Seventy percent of top global law firm leaders say they’re not making strategic changes in response to the competitive threat from the Big Four accounting companies, according to a new Harvard Law School study.
Fifteen percent of the 20 law firm leaders polled said they aimed for more “complementary” relationships with the Big Four—which include PwC, Deloitte, EY, and KPMG—while the remaining 15% said they were already busy transforming their firms by expanding to be able to provide “multi-professional, integrated solutions,” according to the study.
Momentum has been building for states to loosen law firm ownership rules, changes that could grant the Big Four the ability to compete with—or perhaps eventually to combine with—existing law firms.
The study was conducted by Robert Couture, a senior fellow at Harvard’s Center on the Legal Profession. The former McGuireWoods executive director interviewed leaders, including firm chairs, chief operating officers, and managing partners at 20 of the top 100 global firms as based on gross revenues.
Couture said he’s concerned that “too many law firms will say, ‘Well, seventy percent of the people are doing nothing. We’re comfortable now. Let’s not do anything.’”
“And that’s a real threat,” Couture said during a webinar Tuesday.
Joe Andrew, global chairman of Dentons—the world’s largest law firm with 204 offices around the globe and more than 12,000 lawyers—said firms like his are already intertwined with the Big Four in many ways. The accounting companies are all among Dentons’ top 50 clients, he said—and they make up the top four client referral sources for the firm.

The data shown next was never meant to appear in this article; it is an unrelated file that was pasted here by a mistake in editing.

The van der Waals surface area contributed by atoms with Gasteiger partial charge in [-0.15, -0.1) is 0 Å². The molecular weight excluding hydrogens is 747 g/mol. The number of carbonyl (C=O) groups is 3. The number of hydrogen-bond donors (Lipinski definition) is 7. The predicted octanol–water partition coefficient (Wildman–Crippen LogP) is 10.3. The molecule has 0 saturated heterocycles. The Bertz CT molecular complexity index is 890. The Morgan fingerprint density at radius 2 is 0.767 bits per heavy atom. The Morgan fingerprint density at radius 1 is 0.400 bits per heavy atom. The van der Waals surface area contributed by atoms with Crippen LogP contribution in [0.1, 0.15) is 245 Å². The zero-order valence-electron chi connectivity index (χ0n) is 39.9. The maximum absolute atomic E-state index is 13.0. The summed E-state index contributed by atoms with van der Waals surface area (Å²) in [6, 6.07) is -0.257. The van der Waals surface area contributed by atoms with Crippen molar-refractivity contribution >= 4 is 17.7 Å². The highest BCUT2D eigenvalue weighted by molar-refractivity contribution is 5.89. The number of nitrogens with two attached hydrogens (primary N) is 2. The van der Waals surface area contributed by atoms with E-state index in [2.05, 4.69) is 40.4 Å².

“When you talk about whether you choose or don’t choose to recognize the impact of what they do, they’re our clients, they’re our collaborators, they’re our referral sources,” said Andrew. “They have a tremendous impact on what we do.”
Deloitte’s recent alliance with the workplace law firm Epstein Becker Green is one example of how firms and accounting giants have joined forces. That initiative has allowed the firm and the company to refer clients to each other and jointly bid for new work.
Law firms and the Big Four often compete for contracts to automate contract review and to provide other AI-enabled and tech-driven services for corporate clients. As the role of the corporation general counsel evolves, those competitors should find more ways to work together, including through partnerships, said Meghann Kelley, White & Case’s global director of strategy.
“The shift in expectations and the pressures that are being put on the GC are really opening the door to many different types of providers to come in and work side-by-side with the GCs,” said Kelley, who worked for Deloitte for more than a decade before joining White & Case in 2019.
Some of the law firm leaders emphasized that states and the American Bar Association need to work faster to get rid of Rule 5.4—the regulation that allows only lawyers to own legal service operations. Several states have loosened or repealed their versions of Rule 5.4, including Utah and Arizona—and California and other states may be heading down the same path.
“In the U.S., the ABA is not doing law firms any favors with Rule 5.4, because they’re not learning how to compete with integrated solutions being offered by the Big Four and other consultancies,” Couture said he heard from one law firm leaders during the study. “It’s good for short-term profits but bad for long-term competitiveness.”